“To be or not to be, that is the question.”
It’s a good thing Hamlet never had any problems with his hearing as the question might have been a lot more complicated:
“To be deaf, partially hearing, hard of hearing, hearing impaired, with a hearing loss or not to be any of the above, that is the question.”
Yes, that old chestnut – how should we refer to deaf children and young people – has cropped up again. This time it’s because of a Department for Education (England) consultation on “data descriptors”. In other words, the Department want to come up with agreed terminology for when it goes about collecting data on children with special educational needs and disability. Currently, the Department is proposing to continue to use the term ‘hearing impairment’.
NDCS generally uses the term ‘deaf’ to refer to any child with any level of hearing loss unless there are very good reasons why not. As a deaf person myself, I personally hate to be referred to as hearing impaired. This is mainly because it follows a medical model of disability and also I don’t wish to go through life basically being referred to as if I were damaged goods. I am more than just my wonky ears.
The challenge for us though is that many professionals use the term ‘hearing impaired’. Rightly or wrongly, many somehow link ‘deaf’ with being a sign language user or being profoundly deaf. I remember being at a conference once and asking a teacher if they had any deaf children in their school. She said “no but I do have a child with a hearing aid.” I bit my tongue and instead patiently explained that we take deaf to have a wider meaning.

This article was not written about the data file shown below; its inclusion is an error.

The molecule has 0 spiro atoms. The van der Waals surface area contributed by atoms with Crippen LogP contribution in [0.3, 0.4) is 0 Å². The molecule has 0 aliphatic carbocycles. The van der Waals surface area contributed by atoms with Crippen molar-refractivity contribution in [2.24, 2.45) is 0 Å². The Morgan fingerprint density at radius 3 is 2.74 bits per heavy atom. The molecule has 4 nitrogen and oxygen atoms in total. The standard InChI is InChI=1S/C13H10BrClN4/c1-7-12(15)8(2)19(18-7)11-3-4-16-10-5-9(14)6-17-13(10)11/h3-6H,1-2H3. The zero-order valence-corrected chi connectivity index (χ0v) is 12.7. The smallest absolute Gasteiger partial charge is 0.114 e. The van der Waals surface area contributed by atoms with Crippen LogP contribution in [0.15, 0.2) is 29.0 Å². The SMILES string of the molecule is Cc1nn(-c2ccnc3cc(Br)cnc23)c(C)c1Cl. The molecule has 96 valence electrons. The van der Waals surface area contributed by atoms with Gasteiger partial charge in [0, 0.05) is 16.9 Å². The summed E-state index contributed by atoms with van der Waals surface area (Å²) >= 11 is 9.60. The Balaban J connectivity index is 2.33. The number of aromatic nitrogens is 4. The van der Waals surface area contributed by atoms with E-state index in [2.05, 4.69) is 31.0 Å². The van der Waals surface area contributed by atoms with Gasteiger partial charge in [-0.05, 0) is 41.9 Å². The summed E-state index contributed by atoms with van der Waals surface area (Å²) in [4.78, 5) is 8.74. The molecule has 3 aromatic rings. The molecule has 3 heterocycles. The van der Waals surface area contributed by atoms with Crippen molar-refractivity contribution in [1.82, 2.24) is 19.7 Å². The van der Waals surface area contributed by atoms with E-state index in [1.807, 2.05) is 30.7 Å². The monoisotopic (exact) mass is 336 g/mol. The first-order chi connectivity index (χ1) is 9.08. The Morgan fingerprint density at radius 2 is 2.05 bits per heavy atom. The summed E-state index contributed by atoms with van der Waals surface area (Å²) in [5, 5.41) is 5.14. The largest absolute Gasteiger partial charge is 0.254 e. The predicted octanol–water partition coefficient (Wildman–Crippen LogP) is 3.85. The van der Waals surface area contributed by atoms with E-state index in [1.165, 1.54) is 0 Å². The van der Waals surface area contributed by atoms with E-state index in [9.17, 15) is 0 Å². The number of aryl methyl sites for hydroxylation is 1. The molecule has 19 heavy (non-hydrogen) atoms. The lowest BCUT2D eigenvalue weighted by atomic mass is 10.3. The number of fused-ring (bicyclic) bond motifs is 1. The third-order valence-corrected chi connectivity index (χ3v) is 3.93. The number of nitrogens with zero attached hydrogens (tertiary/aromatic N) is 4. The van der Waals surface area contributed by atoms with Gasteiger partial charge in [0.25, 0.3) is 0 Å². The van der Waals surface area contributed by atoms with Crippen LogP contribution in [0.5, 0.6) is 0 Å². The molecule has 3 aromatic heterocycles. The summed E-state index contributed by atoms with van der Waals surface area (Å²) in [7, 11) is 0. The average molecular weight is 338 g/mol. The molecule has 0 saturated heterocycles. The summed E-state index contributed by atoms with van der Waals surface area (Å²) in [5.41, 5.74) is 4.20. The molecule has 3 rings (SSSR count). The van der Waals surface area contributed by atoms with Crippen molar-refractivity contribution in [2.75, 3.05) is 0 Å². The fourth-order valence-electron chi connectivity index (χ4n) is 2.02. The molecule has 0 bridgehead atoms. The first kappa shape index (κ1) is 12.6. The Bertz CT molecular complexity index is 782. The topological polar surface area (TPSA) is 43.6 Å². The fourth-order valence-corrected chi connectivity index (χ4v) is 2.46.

So how should NDCS respond to this consultation?
Should we insist that the Department use the term ‘deaf’? As much as I think they should, the big worry is that, if we do, lots of deaf children will end up being missed in the statistics because the teacher who doesn’t have a deaf child but does have a child with a hearing aid ends up not including that child in their records. That could lead to the number of deaf children being miscounted and possibly even support being cut over the long-term. A principled approach may not be in the best interests of deaf children.
Do we concede that ‘hearing impairment’ can be used, knowing that it’s offensive to some deaf people and potentially perpetuates a negative view of deaf children? Using ‘hearing impairment’ also makes it harder over the long-term to change people’s vocabulary.
Or is there a third way? Hearing loss? Hard of hearing? Wonky ears? Is there a term we can all unite behind?
NDCS is going to have a good think. In the meantime, it’d be great to hear people’s views – have your say in the comment box or vote in our blog poll. It’s a big hot potato and we know there are lots of strong views on it. We’ll report back in September on what we did in the end.